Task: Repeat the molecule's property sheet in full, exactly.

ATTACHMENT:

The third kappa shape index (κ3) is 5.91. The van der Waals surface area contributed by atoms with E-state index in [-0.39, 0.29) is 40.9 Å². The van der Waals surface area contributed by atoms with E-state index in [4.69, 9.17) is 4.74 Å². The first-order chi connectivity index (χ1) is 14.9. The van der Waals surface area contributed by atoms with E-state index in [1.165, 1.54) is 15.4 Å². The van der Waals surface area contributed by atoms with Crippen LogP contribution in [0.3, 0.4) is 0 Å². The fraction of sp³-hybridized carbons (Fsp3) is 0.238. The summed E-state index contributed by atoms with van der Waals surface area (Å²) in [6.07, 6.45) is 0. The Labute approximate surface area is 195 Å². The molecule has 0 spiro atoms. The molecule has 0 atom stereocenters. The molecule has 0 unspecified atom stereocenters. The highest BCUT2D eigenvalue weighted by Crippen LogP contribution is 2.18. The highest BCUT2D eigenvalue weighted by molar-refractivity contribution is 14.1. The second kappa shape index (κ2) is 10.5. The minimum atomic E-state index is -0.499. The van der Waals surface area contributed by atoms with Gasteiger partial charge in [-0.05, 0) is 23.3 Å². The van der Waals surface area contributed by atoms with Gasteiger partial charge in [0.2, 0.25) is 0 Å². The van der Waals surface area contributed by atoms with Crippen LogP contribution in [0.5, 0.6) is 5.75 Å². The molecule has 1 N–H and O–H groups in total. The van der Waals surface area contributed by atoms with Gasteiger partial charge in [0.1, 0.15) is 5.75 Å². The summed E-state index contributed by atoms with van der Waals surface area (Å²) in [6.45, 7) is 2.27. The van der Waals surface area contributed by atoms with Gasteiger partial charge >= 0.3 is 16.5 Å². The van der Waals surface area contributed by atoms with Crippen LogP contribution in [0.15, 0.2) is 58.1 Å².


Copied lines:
The third kappa shape index (κ3) is 5.91. The van der Waals surface area contributed by atoms with E-state index in [-0.39, 0.29) is 40.9 Å². The van der Waals surface area contributed by atoms with E-state index in [4.69, 9.17) is 4.74 Å². The first-order chi connectivity index (χ1) is 14.9. The van der Waals surface area contributed by atoms with E-state index in [1.165, 1.54) is 15.4 Å². The van der Waals surface area contributed by atoms with Crippen LogP contribution in [0.3, 0.4) is 0 Å². The fraction of sp³-hybridized carbons (Fsp3) is 0.238. The summed E-state index contributed by atoms with van der Waals surface area (Å²) in [6.07, 6.45) is 0. The Labute approximate surface area is 195 Å². The molecule has 0 spiro atoms. The molecule has 0 atom stereocenters. The molecule has 0 unspecified atom stereocenters. The highest BCUT2D eigenvalue weighted by Crippen LogP contribution is 2.18. The highest BCUT2D eigenvalue weighted by molar-refractivity contribution is 14.1. The second kappa shape index (κ2) is 10.5. The minimum atomic E-state index is -0.499. The van der Waals surface area contributed by atoms with Gasteiger partial charge in [-0.05, 0) is 23.3 Å². The van der Waals surface area contributed by atoms with Gasteiger partial charge in [0.2, 0.25) is 0 Å². The van der Waals surface area contributed by atoms with Crippen LogP contribution in [0.5, 0.6) is 5.75 Å². The molecule has 1 N–H and O–H groups in total. The van der Waals surface area contributed by atoms with Gasteiger partial charge in [0.1, 0.15) is 5.75 Å². The summed E-state index contributed by atoms with van der Waals surface area (Å²) in [6.45, 7) is 2.27. The van der Waals surface area contributed by atoms with Gasteiger partial charge >= 0.3 is 16.5 Å². The van der Waals surface area contributed by atoms with Crippen LogP contribution in [0.15, 0.2) is 58.1 Å².